I suspect America will pay a steep price for Congress's rejection of this deal. It sent a message that for all the U.S. rhetoric about free trade and partnerships with allies, America is basically hostile to Arab investment. And it shouldn't be surprising if Arab investors respond in kind. One could blame it all on craven members of Congress, if the opinion polls didn't show that Americans are overwhelmingly against the deal -- and suspicious of Muslims in general. Those poll numbers tell us that America hasn't gotten over Sept. 11, 2001. If anything, Iraq has deepened the country's anxiety, introspection and foreboding.The Dubai ports deal was one where it always seemed that the politicos decided this would be great to beat on Bush. Not only was the rhetoric overheated, it was misleading and, in a lot of instances, downright untrue. The main reason, in my view, that the deal was viewed so negatively was that most of those polled had no idea what the terms of the deal actually were, or the practicalities of port management/ownership vs. security. Even though I am no big fan of undemocratic regimes run by kings and sultans, UAE does seem to have been making an effort to assist the West in dealing with terrorism, al Qaeda, etc.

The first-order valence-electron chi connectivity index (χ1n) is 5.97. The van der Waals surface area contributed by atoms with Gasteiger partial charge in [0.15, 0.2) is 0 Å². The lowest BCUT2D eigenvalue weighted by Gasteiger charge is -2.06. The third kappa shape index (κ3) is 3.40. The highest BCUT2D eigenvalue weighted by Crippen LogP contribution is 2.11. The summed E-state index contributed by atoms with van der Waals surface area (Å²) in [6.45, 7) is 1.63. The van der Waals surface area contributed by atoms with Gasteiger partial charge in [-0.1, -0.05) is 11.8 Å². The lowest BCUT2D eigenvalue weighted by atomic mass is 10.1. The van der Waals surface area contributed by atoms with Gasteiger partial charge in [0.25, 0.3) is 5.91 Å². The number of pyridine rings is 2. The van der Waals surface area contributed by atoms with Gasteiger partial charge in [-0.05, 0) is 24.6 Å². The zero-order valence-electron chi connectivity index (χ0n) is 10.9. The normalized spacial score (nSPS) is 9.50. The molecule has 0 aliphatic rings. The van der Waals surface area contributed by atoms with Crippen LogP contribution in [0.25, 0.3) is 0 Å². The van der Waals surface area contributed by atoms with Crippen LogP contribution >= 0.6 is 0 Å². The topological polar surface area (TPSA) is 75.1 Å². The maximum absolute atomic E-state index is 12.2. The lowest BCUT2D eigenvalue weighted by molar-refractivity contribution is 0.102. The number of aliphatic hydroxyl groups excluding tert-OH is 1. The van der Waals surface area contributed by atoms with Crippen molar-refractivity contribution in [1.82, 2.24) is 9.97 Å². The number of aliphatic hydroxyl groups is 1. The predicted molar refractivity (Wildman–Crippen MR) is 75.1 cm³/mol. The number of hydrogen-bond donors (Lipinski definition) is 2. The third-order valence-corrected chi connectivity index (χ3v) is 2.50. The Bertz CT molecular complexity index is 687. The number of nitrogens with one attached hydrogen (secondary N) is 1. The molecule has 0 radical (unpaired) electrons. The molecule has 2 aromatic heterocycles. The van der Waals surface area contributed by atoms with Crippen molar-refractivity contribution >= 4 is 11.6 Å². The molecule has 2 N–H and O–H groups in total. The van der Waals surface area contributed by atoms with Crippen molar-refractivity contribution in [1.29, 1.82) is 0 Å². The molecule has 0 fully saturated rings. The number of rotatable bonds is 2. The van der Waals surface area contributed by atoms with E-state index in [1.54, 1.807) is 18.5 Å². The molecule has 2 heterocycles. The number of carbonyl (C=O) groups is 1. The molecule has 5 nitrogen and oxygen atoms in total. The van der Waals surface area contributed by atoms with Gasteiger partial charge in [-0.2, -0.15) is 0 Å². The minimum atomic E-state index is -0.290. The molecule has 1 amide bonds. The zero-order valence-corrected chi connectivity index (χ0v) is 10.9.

What are we doing to ourselves?